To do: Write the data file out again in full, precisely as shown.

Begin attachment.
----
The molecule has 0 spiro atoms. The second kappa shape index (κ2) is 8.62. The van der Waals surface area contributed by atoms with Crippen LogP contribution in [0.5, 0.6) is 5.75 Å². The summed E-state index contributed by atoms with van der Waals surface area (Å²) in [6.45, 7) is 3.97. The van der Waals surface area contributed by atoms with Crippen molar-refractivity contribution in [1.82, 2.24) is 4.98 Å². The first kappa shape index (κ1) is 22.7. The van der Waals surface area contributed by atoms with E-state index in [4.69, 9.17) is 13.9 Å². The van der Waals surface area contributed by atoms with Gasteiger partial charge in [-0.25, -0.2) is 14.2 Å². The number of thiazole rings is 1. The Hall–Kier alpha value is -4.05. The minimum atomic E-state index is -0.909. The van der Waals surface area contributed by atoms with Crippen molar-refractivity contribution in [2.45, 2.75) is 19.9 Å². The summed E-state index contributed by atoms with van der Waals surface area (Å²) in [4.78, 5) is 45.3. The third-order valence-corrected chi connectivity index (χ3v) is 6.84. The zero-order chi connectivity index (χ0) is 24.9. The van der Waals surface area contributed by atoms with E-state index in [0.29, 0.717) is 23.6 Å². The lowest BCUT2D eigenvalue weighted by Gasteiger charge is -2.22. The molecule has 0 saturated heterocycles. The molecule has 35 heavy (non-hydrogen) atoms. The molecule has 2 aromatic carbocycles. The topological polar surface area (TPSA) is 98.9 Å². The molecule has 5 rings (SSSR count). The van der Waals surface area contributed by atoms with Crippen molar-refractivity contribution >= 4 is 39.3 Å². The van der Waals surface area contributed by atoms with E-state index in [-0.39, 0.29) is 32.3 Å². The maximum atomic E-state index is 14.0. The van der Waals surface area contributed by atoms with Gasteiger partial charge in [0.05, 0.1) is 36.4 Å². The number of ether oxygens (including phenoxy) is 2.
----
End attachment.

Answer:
The molecule has 0 spiro atoms. The second kappa shape index (κ2) is 8.62. The van der Waals surface area contributed by atoms with Crippen LogP contribution in [0.5, 0.6) is 5.75 Å². The summed E-state index contributed by atoms with van der Waals surface area (Å²) in [6.45, 7) is 3.97. The van der Waals surface area contributed by atoms with Crippen molar-refractivity contribution in [1.82, 2.24) is 4.98 Å². The first kappa shape index (κ1) is 22.7. The van der Waals surface area contributed by atoms with E-state index in [4.69, 9.17) is 13.9 Å². The van der Waals surface area contributed by atoms with Gasteiger partial charge in [-0.25, -0.2) is 14.2 Å². The number of thiazole rings is 1. The Hall–Kier alpha value is -4.05. The minimum atomic E-state index is -0.909. The van der Waals surface area contributed by atoms with Crippen molar-refractivity contribution in [2.45, 2.75) is 19.9 Å². The summed E-state index contributed by atoms with van der Waals surface area (Å²) in [4.78, 5) is 45.3. The third-order valence-corrected chi connectivity index (χ3v) is 6.84. The zero-order chi connectivity index (χ0) is 24.9. The van der Waals surface area contributed by atoms with E-state index in [0.29, 0.717) is 23.6 Å². The lowest BCUT2D eigenvalue weighted by Gasteiger charge is -2.22. The molecule has 0 saturated heterocycles. The molecule has 35 heavy (non-hydrogen) atoms. The molecule has 2 aromatic carbocycles. The topological polar surface area (TPSA) is 98.9 Å². The molecule has 5 rings (SSSR count). The van der Waals surface area contributed by atoms with Crippen molar-refractivity contribution >= 4 is 39.3 Å². The van der Waals surface area contributed by atoms with E-state index in [-0.39, 0.29) is 32.3 Å². The maximum atomic E-state index is 14.0. The van der Waals surface area contributed by atoms with Gasteiger partial charge in [0.05, 0.1) is 36.4 Å². The number of ether oxygens (including phenoxy) is 2.